Las Vegas vs The Landscape: Photographer Michael Light Exposes the Terraforming of the American Dream
“Nestled into the desert landscape that defines Nevada’s visage,
Ascaya feels as if it were shaped by the elements.
Where stone rises up to meet the sky, there is a place called Ascaya.”
- The Ascaya promotional website
Not quite, according to Michael Light’s soon-to-be released book, Lake Las Vegas/Black Mountain. Covering the advance of suburban Nevada into the desert, this two-part book looks at Lake Las Vegas, a then-abandoned victim of the 2008 real estate crash which has since emerged from the other side of bankruptcy, and nearby Ascaya, a high end housing estate that is still in the process of being carved into Black Mountain. Light’s photography doesn’t so much question the developers’ summary as it does, say, blast it, scar it, terrace it and then build a large housing development on the remains. Featuring beautifully composed aerial shots of the construction sites and golf courses covering the desert, the book is a clear condemnation of the destructive and unsustainable development in Nevada. Much more than that, though, Light is highlighting a wider philosophy behind developments like Ascaya and Lake Las Vegas that fundamentally fail to connect American society with the American landscape in a non-destructive way.
Ten of Los Angeles’ Case Study Houses have been deemed historically significant and worthy of being included on US’s National Register of Historic Places. Despite the Los Angeles Conservancy’s belief that all of them deserve “equal preservation protections,” the 11th home was not included due to “owner objection.”
The Case Study Houses spawned from a post-WWII residential experiment, presented by the Arts & Architecture magazine in 1945, which introduced modern movement ideas for affordable and efficient housing. Designs by the likes of Richard Neutra, Charles and Ray Eames, Pierre Koenig, Eero Saarinen and others, redefined the modern home and, with the help of Julius Shulman, placed Los Angeles as an epicenter for mid-century modernism.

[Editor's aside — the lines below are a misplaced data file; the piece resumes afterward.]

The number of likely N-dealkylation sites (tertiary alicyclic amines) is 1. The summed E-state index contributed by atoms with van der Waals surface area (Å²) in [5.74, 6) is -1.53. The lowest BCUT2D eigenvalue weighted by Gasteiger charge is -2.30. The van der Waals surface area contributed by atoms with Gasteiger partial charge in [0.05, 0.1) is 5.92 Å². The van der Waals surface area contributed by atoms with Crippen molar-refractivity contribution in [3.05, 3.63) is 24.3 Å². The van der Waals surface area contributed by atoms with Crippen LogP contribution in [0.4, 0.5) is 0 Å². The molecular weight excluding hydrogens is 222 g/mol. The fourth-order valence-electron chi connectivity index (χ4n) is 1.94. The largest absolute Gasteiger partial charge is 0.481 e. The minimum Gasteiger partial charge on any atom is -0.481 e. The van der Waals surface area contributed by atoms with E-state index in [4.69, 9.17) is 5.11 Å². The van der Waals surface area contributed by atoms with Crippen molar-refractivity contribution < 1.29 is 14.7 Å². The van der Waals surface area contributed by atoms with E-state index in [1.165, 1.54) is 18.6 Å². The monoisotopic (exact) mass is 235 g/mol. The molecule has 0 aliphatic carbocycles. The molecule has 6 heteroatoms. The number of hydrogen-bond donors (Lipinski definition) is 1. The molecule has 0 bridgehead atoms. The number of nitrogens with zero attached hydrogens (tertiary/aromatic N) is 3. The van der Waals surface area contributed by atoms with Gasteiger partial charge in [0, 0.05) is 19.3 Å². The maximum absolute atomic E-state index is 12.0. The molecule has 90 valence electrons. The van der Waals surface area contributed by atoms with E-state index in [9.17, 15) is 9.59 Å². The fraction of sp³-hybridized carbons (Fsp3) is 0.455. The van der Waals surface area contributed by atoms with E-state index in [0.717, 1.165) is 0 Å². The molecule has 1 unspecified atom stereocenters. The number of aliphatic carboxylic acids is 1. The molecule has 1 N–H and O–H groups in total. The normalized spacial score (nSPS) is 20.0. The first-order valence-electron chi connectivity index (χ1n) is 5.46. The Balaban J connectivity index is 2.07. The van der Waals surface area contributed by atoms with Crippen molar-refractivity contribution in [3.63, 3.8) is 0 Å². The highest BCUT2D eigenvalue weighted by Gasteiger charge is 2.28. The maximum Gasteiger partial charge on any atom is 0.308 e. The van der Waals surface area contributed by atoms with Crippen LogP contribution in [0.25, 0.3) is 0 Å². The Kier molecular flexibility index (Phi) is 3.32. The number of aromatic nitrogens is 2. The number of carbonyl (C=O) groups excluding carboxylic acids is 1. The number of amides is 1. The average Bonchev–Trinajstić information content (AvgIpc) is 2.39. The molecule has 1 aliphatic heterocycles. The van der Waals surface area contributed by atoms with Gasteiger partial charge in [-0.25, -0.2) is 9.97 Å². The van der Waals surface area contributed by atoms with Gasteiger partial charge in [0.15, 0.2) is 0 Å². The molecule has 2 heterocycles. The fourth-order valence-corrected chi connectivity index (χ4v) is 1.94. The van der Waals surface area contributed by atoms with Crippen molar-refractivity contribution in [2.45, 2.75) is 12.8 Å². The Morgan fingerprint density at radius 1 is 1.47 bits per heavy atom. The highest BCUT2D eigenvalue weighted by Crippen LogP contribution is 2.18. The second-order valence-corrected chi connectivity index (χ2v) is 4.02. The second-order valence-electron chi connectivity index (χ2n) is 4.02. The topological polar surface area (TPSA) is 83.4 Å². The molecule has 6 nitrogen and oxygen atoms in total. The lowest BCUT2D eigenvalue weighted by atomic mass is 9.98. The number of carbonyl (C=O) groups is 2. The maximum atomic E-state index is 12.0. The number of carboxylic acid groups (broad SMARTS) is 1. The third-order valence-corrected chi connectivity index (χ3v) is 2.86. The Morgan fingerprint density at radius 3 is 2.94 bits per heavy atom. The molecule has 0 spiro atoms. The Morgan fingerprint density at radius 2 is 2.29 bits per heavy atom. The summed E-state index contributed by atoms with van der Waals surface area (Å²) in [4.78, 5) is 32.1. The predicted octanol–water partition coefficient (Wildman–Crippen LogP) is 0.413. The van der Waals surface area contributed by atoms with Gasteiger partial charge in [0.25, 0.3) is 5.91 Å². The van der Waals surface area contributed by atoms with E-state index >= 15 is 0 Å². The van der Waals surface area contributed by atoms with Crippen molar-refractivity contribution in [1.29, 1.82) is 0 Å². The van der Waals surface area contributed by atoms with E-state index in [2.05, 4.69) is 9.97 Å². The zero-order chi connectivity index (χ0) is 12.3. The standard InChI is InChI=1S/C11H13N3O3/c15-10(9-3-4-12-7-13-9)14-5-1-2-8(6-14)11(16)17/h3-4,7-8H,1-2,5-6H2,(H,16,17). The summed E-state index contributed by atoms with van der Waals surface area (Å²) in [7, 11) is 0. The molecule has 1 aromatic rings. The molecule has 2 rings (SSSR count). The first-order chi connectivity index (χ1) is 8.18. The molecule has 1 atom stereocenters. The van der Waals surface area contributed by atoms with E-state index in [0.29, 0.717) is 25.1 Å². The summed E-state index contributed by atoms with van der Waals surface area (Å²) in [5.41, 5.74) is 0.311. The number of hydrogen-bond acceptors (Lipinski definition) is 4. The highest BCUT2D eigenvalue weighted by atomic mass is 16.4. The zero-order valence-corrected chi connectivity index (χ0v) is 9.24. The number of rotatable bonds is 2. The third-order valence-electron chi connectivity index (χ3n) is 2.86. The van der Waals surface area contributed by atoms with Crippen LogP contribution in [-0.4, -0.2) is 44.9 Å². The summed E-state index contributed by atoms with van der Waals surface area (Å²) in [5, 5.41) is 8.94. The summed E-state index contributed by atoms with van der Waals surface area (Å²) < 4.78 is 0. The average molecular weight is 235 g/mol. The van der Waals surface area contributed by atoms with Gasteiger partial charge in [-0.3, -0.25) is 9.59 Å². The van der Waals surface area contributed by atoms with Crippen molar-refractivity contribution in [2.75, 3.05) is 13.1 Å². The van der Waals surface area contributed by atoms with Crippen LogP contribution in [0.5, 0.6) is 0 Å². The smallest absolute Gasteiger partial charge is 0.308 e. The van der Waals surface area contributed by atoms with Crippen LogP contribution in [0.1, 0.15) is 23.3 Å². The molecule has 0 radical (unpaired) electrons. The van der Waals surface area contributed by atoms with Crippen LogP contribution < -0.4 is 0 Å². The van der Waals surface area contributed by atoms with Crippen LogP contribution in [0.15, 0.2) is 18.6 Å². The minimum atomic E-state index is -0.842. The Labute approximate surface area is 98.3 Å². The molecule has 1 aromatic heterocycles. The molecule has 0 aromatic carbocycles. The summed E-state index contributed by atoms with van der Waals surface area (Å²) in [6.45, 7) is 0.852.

The 11 homes included on the register are:
Case Study Houses was a residential experiment sponsored by the Arts & Architecture magazine, introducing the modern movement ideas for affordable and efficient housing during the post-war years in the US.
The result? Amazing houses by Richard Neutra, Raphael Soriano, Craig Ellwood, Charles and Ray Eames, Pierre Koenig and Eero Saarinen, built between 1945-1966 mostly in LA.
Most of you already know about this… mostly due to the incredible photos that registered this houses, reflecting more than just pure architecture, a lifestyle. And the man (genius) behind the lens was Julius Shulman, who passed away yesterday July 16th, 2009.
A selection of his photos after the break.